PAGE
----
Various publishers have foisted dozens of Sesame Street games upon the youth of America over the years, and a few have had their charms. Yet it was a stroke of genius to match the characters of the long-running educational show with the great Tim Schafer, a game maker who's been working in the industry since 1989. Schafer's led groups that have created games like the mind-bending Psychonauts and noir-satire Grim Fandango, both of which are full of innovation and sarcastic wit. Now that he has little kids, he's turned to making games for tykes and toddlers. Once Upon A Monster is just the ticket for the small ones, who interact by jumping, waving and shrieking, and happily gesturing in front of the Xbox's Kinect controller. The painstakingly-crafted graphics take you into fairy tale worlds as you do Simon Says games, beat drums and lift the spirits of other characters like Marco the monster.
Elder Scrolls V: Skyrim
Bethesda Softworks for PC, PlayStation 3, Xbox 360
Rated M for Mature
The river sparkles in the sunlight as a dragon hisses overhead while and a prisoner is beheaded. Skyrim, the latest edition of an ambitious sword and sorcery series that began in 1994, is the probably the largest game of the year in terms of scope. In this role playing offering, you embark upon a nasty, brutish journey in a politically-divided world of Nordic myth and legend. Because the game is all about your choices, you can even eschew the primary plot of finding and slaying a massive, evil dragon to wander the beautiful terrain of rushing waterfalls, towering trees and looming mountains. I took a break and followed a bucolic path along the water only to be chased by a warrior whose food and belongings I absconded with. As the reptile-headed denizen caught up with me, I became frantic, paranoid. Panicked, I ran for my life and swam across a channel only to be cornered by unrelenting mutant walruses, each with three tusks. I led the reptile-headed warrior into the walrus lair and then slew them all. In Skyrim, you feel the depressing weight of being a hero, the wrathful consequences of moral lapses and the magical confidence of feeling burly and manly – even if you aren't in real life.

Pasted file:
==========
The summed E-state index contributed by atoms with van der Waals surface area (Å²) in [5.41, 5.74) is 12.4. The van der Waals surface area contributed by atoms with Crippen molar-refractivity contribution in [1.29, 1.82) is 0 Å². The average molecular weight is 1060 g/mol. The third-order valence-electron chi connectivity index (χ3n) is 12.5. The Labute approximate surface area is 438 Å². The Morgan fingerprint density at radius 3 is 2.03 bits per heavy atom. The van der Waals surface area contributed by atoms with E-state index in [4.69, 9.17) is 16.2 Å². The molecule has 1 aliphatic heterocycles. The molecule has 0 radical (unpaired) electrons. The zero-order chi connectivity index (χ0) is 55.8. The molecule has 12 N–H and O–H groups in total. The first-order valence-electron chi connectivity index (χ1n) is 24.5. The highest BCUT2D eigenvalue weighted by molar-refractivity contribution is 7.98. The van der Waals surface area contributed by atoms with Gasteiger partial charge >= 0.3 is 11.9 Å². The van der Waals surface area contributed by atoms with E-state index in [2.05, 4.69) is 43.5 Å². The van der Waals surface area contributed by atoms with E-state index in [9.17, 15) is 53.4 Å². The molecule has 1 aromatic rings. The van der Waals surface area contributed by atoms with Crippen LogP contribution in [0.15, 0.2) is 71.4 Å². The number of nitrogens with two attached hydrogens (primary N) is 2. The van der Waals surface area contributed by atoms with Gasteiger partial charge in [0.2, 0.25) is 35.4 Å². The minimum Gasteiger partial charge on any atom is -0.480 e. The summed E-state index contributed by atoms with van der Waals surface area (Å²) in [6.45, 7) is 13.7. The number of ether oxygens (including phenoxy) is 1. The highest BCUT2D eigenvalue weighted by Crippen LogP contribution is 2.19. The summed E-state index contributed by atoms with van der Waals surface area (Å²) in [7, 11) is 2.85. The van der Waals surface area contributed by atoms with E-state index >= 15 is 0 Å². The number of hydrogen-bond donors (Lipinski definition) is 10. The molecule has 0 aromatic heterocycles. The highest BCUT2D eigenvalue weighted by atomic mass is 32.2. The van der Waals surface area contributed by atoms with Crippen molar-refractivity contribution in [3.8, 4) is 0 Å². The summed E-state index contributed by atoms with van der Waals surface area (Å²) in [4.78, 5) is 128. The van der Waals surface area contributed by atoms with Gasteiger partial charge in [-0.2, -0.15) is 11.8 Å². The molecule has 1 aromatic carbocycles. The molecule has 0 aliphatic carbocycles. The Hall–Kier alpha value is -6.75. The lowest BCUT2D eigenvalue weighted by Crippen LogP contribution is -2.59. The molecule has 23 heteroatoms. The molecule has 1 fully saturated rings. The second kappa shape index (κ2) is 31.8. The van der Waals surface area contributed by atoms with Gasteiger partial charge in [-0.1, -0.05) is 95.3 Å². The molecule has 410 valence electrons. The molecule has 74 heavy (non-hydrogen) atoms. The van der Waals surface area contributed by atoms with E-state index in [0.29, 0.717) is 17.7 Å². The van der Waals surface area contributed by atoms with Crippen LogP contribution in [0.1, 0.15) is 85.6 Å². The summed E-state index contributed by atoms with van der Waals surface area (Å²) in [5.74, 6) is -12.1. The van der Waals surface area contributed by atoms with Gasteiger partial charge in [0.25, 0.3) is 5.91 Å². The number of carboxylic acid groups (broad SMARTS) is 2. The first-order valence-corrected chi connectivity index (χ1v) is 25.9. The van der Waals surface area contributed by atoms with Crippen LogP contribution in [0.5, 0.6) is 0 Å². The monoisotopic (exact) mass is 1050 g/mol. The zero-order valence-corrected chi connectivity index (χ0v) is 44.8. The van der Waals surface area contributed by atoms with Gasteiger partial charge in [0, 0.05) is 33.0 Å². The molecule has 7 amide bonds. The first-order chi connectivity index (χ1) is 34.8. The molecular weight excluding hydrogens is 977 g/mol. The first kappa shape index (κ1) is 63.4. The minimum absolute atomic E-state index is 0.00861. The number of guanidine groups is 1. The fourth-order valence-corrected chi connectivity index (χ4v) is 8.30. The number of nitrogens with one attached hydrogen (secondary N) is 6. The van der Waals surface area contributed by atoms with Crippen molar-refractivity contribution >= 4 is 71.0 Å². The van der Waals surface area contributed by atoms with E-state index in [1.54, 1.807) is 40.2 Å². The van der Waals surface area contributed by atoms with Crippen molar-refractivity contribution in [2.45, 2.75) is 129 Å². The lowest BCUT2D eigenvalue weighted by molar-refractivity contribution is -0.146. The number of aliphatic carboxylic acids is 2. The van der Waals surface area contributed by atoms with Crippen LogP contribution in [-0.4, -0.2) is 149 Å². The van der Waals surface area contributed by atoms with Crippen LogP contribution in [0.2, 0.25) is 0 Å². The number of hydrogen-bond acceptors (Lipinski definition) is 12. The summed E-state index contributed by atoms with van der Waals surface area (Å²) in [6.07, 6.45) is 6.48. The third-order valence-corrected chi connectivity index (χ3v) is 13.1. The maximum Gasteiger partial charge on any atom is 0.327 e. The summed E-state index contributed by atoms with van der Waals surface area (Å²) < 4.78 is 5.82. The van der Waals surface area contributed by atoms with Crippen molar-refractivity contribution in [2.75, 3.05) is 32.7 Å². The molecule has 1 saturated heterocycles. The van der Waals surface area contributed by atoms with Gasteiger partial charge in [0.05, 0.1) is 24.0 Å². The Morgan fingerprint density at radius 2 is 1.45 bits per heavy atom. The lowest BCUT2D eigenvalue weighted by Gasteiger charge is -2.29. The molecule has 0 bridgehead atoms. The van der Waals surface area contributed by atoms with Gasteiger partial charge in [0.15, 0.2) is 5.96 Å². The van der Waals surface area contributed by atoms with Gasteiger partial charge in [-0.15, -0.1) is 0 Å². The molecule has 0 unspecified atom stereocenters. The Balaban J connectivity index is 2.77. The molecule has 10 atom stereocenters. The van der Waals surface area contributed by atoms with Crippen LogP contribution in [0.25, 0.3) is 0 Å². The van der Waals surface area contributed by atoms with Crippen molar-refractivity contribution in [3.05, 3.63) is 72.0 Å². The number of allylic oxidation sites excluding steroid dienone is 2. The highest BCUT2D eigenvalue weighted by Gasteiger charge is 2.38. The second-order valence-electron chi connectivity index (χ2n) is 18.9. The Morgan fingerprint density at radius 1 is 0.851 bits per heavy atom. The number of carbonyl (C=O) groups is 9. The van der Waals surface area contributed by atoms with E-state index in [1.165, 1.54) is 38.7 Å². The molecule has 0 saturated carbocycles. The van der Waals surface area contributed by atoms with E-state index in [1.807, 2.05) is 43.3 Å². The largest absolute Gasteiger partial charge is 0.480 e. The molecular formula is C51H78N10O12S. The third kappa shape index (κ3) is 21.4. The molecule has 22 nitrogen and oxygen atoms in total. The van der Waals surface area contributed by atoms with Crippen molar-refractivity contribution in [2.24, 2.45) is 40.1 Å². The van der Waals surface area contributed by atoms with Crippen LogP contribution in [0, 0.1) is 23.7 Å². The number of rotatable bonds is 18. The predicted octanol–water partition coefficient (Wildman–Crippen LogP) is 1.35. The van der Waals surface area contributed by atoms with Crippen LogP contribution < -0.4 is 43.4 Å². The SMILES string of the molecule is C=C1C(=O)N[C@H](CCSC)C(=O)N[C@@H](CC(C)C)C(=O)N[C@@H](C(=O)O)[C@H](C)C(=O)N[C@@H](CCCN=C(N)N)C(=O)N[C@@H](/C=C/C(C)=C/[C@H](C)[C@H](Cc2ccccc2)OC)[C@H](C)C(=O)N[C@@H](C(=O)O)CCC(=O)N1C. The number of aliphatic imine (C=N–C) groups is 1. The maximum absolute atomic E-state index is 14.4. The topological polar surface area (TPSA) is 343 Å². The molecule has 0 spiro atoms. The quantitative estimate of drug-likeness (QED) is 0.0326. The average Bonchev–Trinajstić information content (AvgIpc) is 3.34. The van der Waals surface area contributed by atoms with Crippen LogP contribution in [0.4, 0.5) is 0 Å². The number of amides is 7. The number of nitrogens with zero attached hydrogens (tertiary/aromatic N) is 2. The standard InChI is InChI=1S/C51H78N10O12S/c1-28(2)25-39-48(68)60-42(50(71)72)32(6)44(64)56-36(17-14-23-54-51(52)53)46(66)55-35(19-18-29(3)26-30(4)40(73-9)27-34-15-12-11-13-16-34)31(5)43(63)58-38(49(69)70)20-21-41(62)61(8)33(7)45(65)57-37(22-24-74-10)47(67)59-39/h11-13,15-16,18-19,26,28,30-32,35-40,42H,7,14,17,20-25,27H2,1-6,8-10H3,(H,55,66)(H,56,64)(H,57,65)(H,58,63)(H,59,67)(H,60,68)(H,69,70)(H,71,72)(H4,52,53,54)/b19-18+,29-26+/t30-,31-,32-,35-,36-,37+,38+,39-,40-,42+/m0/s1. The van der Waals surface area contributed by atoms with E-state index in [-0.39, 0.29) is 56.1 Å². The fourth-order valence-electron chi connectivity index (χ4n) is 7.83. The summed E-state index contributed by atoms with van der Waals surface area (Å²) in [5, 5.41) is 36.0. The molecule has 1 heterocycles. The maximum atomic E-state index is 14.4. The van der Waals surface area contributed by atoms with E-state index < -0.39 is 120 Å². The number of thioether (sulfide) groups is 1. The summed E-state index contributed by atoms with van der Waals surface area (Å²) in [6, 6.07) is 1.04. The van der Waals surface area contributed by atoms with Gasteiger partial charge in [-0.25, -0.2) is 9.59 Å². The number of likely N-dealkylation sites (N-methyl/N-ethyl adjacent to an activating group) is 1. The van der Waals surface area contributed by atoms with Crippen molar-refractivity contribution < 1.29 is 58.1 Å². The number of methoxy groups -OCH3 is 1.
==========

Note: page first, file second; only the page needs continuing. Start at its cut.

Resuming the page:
Ubisoft for PC, PlayStation 3, Xbox 360
Rated T for Teen
Back in the day, a plangent, young-ish Neil Young sang, "It's better to burn out than it is to rust." That's precisely what happened to games like Rock Band and Guitar Hero. Publishers saturated the market. The fad was all-encompassing and ubiquitous. Then, it burnt itself out like a drugged-out rocker.
But while everyone sounded the death knell of rhythm-based games, once so popular everywhere, Ubisoft was singing a line from Elvis Costello's "Mystery Dance": "Don't bury me cause I'm not dead yet." The educational beauty of Rocksmith isn't so much in the variety of songs. What's salient about Rocksmith is that it allows you to plug in a real guitar and learn how to play as you have fun – through games. It's as if gamification, the videogame-inspired reward system for all businesses - hyped so well by Jane McGonigal in her Reality Is Broken book - has come full circle. And there's no shame in that, especially with a novel offering like Rocksmith.
Saints Row The Third
THQ, PC, PlayStation 3, Xbox 360, PlayStation 3
Rated M for Mature
A few weeks ago, Rockstar Games celebrated the 10th anniversary of its Grand Theft Auto III. That open world game changed everything because you could go almost anywhere and do almost anything as you played. Others have tried desperately to mimic what Rockstar does nearly perfectly. But it costs tens of millions to do and a company can die a miserable death if sales aren't in the millions.
The publishers of Saints Row originally made a game that was inferior to Rockstar's brilliant offerings. But on their third try, they really got it right. While the bawdy lowbrow humor may make you blanch, the constant parodies (beginning with an urban riff on Star Wars) are well-conceived and effective. The well-written banter only serves to enhance the gameplay in this mature-rated game that centers on the vagaries of urban warfare. It's rife with wonderful, wicked, ridiculous action that only occasionally feels like frummery. All told, the developers of this game have been extremely smart in their crazy homage to all things in popular culture. But it's definitely not for kids.
Harold Goldberg is the author of All Your Base Are Belong to Us, How 50 Years of Videogames Conquered Pop Culture. He can be found crowdsourcing a movie about games atwww.playingwithfirefilm.com.